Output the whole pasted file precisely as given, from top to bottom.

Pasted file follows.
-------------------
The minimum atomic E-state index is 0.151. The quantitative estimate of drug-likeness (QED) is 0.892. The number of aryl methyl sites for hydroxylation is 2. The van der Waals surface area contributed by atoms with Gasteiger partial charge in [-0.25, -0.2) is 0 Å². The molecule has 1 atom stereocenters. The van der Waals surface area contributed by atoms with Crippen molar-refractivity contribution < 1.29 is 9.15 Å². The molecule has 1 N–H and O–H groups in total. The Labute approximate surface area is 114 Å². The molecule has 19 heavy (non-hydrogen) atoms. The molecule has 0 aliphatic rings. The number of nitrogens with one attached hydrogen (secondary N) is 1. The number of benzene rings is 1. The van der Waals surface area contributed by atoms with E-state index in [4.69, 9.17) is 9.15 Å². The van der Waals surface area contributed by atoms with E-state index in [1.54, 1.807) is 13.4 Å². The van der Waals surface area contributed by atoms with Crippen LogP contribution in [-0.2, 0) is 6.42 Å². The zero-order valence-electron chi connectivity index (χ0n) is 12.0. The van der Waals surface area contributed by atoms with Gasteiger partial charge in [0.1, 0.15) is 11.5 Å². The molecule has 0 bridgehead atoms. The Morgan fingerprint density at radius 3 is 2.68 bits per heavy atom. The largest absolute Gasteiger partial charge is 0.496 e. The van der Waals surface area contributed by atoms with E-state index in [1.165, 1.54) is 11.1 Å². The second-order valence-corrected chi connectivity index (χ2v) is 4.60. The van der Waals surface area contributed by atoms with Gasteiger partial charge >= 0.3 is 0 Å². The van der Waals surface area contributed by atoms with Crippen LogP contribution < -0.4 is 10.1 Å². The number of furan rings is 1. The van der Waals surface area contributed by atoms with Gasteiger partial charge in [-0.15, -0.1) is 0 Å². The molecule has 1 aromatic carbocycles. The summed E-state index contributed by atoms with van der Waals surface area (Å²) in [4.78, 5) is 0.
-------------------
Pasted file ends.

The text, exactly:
The minimum atomic E-state index is 0.151. The quantitative estimate of drug-likeness (QED) is 0.892. The number of aryl methyl sites for hydroxylation is 2. The van der Waals surface area contributed by atoms with Gasteiger partial charge in [-0.25, -0.2) is 0 Å². The molecule has 1 atom stereocenters. The van der Waals surface area contributed by atoms with Crippen molar-refractivity contribution < 1.29 is 9.15 Å². The molecule has 1 N–H and O–H groups in total. The Labute approximate surface area is 114 Å². The molecule has 19 heavy (non-hydrogen) atoms. The molecule has 0 aliphatic rings. The number of nitrogens with one attached hydrogen (secondary N) is 1. The number of benzene rings is 1. The van der Waals surface area contributed by atoms with E-state index in [4.69, 9.17) is 9.15 Å². The van der Waals surface area contributed by atoms with E-state index in [1.54, 1.807) is 13.4 Å². The van der Waals surface area contributed by atoms with Crippen LogP contribution in [-0.2, 0) is 6.42 Å². The zero-order valence-electron chi connectivity index (χ0n) is 12.0. The van der Waals surface area contributed by atoms with Gasteiger partial charge in [0.1, 0.15) is 11.5 Å². The molecule has 0 bridgehead atoms. The Morgan fingerprint density at radius 3 is 2.68 bits per heavy atom. The largest absolute Gasteiger partial charge is 0.496 e. The van der Waals surface area contributed by atoms with E-state index in [1.165, 1.54) is 11.1 Å². The second-order valence-corrected chi connectivity index (χ2v) is 4.60. The van der Waals surface area contributed by atoms with Gasteiger partial charge >= 0.3 is 0 Å². The van der Waals surface area contributed by atoms with Crippen LogP contribution < -0.4 is 10.1 Å². The number of furan rings is 1. The van der Waals surface area contributed by atoms with Gasteiger partial charge in [-0.15, -0.1) is 0 Å². The molecule has 1 aromatic carbocycles. The summed E-state index contributed by atoms with van der Waals surface area (Å²) in [4.78, 5) is 0.